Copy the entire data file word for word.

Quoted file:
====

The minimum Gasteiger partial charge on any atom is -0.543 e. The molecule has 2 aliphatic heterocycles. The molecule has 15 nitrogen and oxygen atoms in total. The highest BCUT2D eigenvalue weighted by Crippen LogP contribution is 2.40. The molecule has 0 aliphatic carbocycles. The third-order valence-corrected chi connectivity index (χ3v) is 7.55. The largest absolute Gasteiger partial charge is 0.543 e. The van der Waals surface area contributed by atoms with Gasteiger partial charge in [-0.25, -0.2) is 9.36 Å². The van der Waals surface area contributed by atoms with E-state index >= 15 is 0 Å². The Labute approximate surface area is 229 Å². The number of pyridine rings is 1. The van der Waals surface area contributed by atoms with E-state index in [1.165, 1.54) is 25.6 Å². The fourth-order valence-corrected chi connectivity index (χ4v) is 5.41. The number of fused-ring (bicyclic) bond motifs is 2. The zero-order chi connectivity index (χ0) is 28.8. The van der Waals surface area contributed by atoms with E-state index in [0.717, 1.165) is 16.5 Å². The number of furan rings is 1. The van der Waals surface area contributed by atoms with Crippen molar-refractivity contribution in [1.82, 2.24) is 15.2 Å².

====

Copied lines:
The minimum Gasteiger partial charge on any atom is -0.543 e. The molecule has 2 aliphatic heterocycles. The molecule has 15 nitrogen and oxygen atoms in total. The highest BCUT2D eigenvalue weighted by Crippen LogP contribution is 2.40. The molecule has 0 aliphatic carbocycles. The third-order valence-corrected chi connectivity index (χ3v) is 7.55. The largest absolute Gasteiger partial charge is 0.543 e. The van der Waals surface area contributed by atoms with Gasteiger partial charge in [-0.25, -0.2) is 9.36 Å². The van der Waals surface area contributed by atoms with E-state index >= 15 is 0 Å². The Labute approximate surface area is 229 Å². The number of pyridine rings is 1. The van der Waals surface area contributed by atoms with E-state index in [1.165, 1.54) is 25.6 Å². The fourth-order valence-corrected chi connectivity index (χ4v) is 5.41. The number of fused-ring (bicyclic) bond motifs is 2. The zero-order chi connectivity index (χ0) is 28.8. The van der Waals surface area contributed by atoms with E-state index in [0.717, 1.165) is 16.5 Å². The number of furan rings is 1. The van der Waals surface area contributed by atoms with Crippen molar-refractivity contribution in [1.82, 2.24) is 15.2 Å².